Burger - I'm no thug
Springbok says he will "always play the game as hard as possible within the rules"
Last Updated: 02/07/09 5:32pm
Burger: Eight-week ban
South Africa forward Schalk Burger, who was suspended for eight weeks following an eye-gouging incident during the second Test against the British and Irish Lions last weekend, has insisted he is "not a rugby thug".
"As a proud South African and Springbok rugby player, I only have the utmost respect for the traditions of the wonderful game of rugby"
Schalk Burger Quotes of the week
The flanker will miss Saturday's third and final Test against the Lions at Ellis Park after being banned for the incident, which came in the opening minute of the Springboks' 28-25 win in Pretoria last weekend.
Having only received a yellow card in the match, he was subsequently cited for eye-gouging but in the event found guilty of making contact with the face in the eye area of Lions wing Luke Fitzgerald.
Despite the widespread condemnation Burger has since received, he has not publicly apologised to either Fitzgerald or the Lions for his actions.
However, he has now issued a statement to stress that it has always been his intention to play within the rules.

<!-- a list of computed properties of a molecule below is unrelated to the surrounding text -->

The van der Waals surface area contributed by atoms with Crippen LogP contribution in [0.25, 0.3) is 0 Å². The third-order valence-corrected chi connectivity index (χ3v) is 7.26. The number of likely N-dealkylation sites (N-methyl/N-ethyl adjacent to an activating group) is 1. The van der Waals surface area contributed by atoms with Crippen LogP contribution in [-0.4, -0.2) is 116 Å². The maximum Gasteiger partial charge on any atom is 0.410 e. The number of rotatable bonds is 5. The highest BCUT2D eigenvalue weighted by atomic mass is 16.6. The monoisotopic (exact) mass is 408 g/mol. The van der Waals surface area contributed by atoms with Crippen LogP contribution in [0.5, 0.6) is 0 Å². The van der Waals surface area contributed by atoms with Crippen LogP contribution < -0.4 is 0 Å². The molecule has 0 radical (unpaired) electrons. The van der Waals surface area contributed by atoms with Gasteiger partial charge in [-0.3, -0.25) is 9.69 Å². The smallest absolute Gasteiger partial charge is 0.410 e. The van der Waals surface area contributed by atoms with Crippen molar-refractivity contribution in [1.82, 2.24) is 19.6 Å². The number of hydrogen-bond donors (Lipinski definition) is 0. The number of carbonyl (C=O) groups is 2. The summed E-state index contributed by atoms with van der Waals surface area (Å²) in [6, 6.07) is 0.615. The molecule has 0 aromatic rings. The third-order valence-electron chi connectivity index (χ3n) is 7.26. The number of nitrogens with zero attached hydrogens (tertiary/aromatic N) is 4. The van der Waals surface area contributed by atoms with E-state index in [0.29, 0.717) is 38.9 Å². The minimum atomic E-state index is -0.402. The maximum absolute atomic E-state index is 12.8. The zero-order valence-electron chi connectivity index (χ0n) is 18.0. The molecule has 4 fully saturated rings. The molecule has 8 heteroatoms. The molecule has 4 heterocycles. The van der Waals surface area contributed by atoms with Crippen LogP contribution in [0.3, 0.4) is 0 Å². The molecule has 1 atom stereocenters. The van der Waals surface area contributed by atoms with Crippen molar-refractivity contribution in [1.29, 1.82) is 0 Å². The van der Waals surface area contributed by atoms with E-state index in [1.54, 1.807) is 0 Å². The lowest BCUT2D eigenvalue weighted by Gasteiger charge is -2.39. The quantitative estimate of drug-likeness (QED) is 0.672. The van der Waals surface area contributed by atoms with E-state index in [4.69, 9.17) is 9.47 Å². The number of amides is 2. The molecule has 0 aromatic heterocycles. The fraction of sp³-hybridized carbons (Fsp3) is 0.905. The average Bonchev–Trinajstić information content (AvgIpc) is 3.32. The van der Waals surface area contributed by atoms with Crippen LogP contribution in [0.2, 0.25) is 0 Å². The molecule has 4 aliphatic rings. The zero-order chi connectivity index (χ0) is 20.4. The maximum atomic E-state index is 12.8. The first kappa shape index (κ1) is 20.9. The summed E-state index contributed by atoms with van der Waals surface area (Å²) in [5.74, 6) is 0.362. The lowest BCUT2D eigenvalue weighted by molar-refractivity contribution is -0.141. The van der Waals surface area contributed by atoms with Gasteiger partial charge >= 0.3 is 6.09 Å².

Burger said: "As a proud South African and Springbok rugby player, I only have the utmost respect for the traditions of the wonderful game of rugby.
"Through my life and career I have always approached the game with the intention only of playing it hard and fair.
"I am not a rugby thug and will never intentionally engage in eye-gouging or similar illegal actions. This was also the case in the second Test against the Lions.
"I am therefore grateful that the judicial officer confirmed my stance with his conclusion that there was no deliberate eye-gouging as charged by the citing official.
"I will always play the game as hard as possible within the rules.
"I apologise to my supporters and fellow team-mates for the fact that I have been absent for the first 10 minutes of the second Test. I look forward to returning with zest in due course."
Canadian judicial officer Alan Hudson, who heard the Burger case, said he did not find the player's actions intentional, but he did believe them to be "clearly reckless".
Hudson added he was "unable to conclude" any eye-gouging on Burger's part, although he said contact with Fitzgerald's left eye could not be described as "insignificant".
In deciding on the length of ban - which was lower than many people expected - Hudson took into account Burger's previous disciplinary record, his character and the player's remorse.
Burger's suspension means that he will also be sidelined for South Africa's opening three Tri-Nations Tests this summer.